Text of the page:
John Craigie | A Picnic on the 405

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Folk: Modern Folk Rock: Acoustic Moods: Solo Male Artist
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A Picnic on the 405

by John Craigie

Craigie's most innovative and daring album of his career.
Genre: Folk: Modern Folk
Release Date: 

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  Song Share Time Download
1. The Ice Plant Amphitheater
6:01 album only
2. Canyon Walls
3:48 album only
3. The Ballad of John and Jill
4:10 album only
4. The Grass on Concrete Blues
5:46 album only
5. Talkin' Orange Alert Blues
5:08 album only
6. My Own Religion
4:20 album only
7. The Male Version of You
6:09 album only
8. Closer to the Sky
3:11 album only
9. Westchester Moon
5:01 album only
10. One Sweet Duet
6:45 album only
11. Weakness
4:55 album only
12. Purple Lightning
5:39 album only


Album Notes
A year and a half in the making, “A Picnic on the 405,” is Craigie's most ambitious and exciting album to date. With Craigie and the Accidental Poets now comfortable at Bocean studios, John decided to put more attention to the detail and production of the songs he had chosen for his next album. With the success of “Daddy Longlegs,” and its unique approach to folk music, John decided to push the genre even farther with his fourth album. The result is a culmination of John’s diverse, adventurous sound. The album rides a wave from pumped up bluegrass, to mellow grooves; from traditional folk, to all out rock and roll, all against the backdrop of some of John’s best songwriting yet. His first true “concept album” as he claims, “A Picnic on the 405” centers on the theme of growing up in Los Angeles, and how that experience shaped Craigie’s growth. The cast of players is again an all-star list featuring Leland Jackness on electric and acoustic guitar, Cody Walz on tenor and alto saxophone, Ajaia Suri on backing vocals, and many more. Although the question of when John is going to return to the simple style of his first album still exists, it’s clear that “A Picnic on the 405” is a reminder to listeners that Craigie has much more to offer.



to write a review

Jack Craigie

Views of a biased old guy.
Since I am John's dad, you might think I would give it 5 stars; but I like the folk music he does in shows much more than the bluesy stuff. I know that his Rachmanninoff-loving dad is not a typical listener, though, so I told John he was right in branching out and experimenting. I loved Leland on the guitar, O'Dell on the ivories, and what the Rev. Franklin had to say. Go, John!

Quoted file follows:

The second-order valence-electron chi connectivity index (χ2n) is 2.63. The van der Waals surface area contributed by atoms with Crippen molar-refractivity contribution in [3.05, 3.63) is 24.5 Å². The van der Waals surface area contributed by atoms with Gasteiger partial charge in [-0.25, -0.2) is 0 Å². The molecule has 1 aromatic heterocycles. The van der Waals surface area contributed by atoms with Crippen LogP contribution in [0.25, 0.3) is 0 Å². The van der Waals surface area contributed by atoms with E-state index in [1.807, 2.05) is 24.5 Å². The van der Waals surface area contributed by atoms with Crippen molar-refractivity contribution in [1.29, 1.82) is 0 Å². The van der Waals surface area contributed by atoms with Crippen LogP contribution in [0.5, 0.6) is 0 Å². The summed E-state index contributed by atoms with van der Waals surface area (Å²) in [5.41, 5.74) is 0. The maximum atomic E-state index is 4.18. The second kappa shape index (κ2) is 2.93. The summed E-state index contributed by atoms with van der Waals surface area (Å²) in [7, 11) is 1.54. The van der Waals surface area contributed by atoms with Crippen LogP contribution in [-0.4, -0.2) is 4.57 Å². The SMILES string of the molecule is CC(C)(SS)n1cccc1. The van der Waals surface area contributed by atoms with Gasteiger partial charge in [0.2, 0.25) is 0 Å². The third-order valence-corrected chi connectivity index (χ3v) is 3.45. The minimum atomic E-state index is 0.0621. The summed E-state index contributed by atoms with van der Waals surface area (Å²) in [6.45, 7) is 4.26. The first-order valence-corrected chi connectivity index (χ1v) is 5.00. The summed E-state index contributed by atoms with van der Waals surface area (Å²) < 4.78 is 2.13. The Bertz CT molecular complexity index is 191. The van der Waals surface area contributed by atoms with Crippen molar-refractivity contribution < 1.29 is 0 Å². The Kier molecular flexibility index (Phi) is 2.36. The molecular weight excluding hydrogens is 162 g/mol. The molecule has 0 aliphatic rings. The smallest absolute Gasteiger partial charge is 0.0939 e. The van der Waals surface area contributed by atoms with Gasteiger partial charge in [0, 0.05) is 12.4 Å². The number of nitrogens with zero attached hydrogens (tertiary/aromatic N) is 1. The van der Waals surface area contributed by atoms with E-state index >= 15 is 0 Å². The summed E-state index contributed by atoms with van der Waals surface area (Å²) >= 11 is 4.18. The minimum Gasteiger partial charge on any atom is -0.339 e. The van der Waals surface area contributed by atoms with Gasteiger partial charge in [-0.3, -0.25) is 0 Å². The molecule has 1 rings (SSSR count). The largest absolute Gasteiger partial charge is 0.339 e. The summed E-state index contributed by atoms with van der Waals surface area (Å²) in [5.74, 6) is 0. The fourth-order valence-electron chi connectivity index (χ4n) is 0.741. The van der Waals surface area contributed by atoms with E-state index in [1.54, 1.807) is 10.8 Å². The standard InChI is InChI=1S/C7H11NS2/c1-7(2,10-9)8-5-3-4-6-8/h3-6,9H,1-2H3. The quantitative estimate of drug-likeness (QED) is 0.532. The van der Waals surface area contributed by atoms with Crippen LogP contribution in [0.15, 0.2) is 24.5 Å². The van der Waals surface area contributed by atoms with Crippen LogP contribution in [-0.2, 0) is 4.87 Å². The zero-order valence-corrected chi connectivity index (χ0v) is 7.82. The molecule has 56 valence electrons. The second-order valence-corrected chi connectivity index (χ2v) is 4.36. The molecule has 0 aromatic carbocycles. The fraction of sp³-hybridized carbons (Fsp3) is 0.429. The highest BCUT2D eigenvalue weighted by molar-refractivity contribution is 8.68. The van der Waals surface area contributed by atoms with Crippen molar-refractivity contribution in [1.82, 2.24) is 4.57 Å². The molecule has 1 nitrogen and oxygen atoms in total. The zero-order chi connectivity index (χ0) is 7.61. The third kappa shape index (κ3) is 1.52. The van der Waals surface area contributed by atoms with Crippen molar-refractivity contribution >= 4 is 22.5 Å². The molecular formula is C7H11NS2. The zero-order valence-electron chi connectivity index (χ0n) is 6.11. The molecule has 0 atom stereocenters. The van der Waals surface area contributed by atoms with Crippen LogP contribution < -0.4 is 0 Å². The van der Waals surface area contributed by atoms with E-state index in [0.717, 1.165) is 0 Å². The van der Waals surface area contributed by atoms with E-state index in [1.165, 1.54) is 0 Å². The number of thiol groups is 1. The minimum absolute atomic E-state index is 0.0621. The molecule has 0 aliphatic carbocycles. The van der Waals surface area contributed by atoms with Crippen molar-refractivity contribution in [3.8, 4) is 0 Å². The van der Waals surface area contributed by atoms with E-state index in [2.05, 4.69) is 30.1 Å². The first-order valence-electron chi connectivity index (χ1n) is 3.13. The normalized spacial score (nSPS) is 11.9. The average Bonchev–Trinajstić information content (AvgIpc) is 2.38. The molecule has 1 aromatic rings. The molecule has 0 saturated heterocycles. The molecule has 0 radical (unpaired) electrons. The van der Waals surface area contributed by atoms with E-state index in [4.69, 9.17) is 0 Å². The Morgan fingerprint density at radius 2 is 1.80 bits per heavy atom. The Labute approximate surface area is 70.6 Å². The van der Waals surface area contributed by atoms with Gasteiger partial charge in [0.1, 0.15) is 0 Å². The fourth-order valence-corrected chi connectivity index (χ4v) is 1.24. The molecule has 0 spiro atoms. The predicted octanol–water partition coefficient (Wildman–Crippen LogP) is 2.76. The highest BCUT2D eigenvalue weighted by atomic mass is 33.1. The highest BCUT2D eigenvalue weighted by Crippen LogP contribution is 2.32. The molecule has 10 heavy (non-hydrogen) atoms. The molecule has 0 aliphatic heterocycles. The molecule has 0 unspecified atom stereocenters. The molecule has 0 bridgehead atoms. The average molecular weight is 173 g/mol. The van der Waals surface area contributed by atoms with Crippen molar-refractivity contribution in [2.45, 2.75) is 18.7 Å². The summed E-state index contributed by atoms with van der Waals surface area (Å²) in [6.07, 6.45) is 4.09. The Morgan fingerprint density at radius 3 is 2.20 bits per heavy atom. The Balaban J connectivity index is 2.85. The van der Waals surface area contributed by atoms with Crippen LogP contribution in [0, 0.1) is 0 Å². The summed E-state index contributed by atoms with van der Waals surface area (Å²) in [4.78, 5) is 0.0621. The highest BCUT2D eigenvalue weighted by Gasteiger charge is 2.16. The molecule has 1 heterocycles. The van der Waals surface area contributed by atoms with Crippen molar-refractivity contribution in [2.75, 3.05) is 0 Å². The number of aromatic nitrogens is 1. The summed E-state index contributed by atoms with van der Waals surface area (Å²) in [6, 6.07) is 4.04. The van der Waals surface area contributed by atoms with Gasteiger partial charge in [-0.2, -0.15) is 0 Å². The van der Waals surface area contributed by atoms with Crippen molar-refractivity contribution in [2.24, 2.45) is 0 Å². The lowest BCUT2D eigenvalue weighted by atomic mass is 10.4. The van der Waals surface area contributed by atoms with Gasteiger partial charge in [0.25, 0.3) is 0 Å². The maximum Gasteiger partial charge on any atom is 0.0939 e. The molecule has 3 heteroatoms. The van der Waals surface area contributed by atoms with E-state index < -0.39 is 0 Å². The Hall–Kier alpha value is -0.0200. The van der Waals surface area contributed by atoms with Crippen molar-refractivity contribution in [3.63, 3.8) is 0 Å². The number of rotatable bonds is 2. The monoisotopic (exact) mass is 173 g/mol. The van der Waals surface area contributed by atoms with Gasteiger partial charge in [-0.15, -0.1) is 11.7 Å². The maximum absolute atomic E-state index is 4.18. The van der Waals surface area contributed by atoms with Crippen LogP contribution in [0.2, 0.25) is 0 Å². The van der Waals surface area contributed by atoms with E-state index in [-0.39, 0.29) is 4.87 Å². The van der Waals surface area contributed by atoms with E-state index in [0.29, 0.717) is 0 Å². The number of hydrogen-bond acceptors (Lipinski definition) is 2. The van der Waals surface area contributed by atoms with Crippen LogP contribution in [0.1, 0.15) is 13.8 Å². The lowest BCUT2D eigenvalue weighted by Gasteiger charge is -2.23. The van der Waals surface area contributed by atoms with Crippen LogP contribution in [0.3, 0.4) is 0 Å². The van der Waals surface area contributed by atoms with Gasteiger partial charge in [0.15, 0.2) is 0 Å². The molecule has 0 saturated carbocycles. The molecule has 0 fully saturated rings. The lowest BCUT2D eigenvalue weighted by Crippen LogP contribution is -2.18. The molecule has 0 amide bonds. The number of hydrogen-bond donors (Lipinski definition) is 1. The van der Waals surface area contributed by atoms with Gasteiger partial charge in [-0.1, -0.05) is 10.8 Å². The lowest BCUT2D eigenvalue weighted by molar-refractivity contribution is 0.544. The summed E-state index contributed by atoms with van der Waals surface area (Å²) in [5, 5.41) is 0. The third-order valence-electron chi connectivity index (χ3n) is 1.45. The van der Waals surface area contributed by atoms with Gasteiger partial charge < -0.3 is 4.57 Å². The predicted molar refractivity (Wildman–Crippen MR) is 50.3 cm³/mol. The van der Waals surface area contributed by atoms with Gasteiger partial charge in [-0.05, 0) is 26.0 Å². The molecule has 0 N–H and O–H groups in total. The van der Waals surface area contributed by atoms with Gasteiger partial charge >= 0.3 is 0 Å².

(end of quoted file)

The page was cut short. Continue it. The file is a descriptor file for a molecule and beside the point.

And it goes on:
Smart Move for John
OK guys, I know some people "are waiting for when John will return to his original folk style" but I think this CD is an excellent expansion of his previously limited (but oh so wonderful) repertoire. The sound is both professional and original. I am impressed with John's demonstrated ability to skillfully branch out his musical style. The bluegrassey style of some songs on this album is both well done and wonderful to listen to. Plus, his lyrics are fantastic, as usual. This album is a smart move on John's part and will appeal to a larger audience. A picnic on the 405 is sure to be a favorite for old and new Craigie fans.


I love it!
I have been waiting for this album to come out ever since I saw John play in Portland about 4 months ago. The songwriting is fantastic, witty, thoughtful,and timely. John has moved beyond his original lo-fi folk roots and has expanded to integrate elements of different styles from bluegrass to rock. I particularly adore "Talkin' Orange Alert Blues".

Bill Marak

Orange Alert Blues
I liked the whole album but especially Talking Orange
Alert Blues. John played in Shreveport, LA recently
and was warmly received.


John moves onwards, and upwards...
The new album shows some great development in JC's work. I like it a lot: the songwriting and lyrical content remain top notch, but the instrumentation has moved on from the strictly folk roots. For me, a good thing!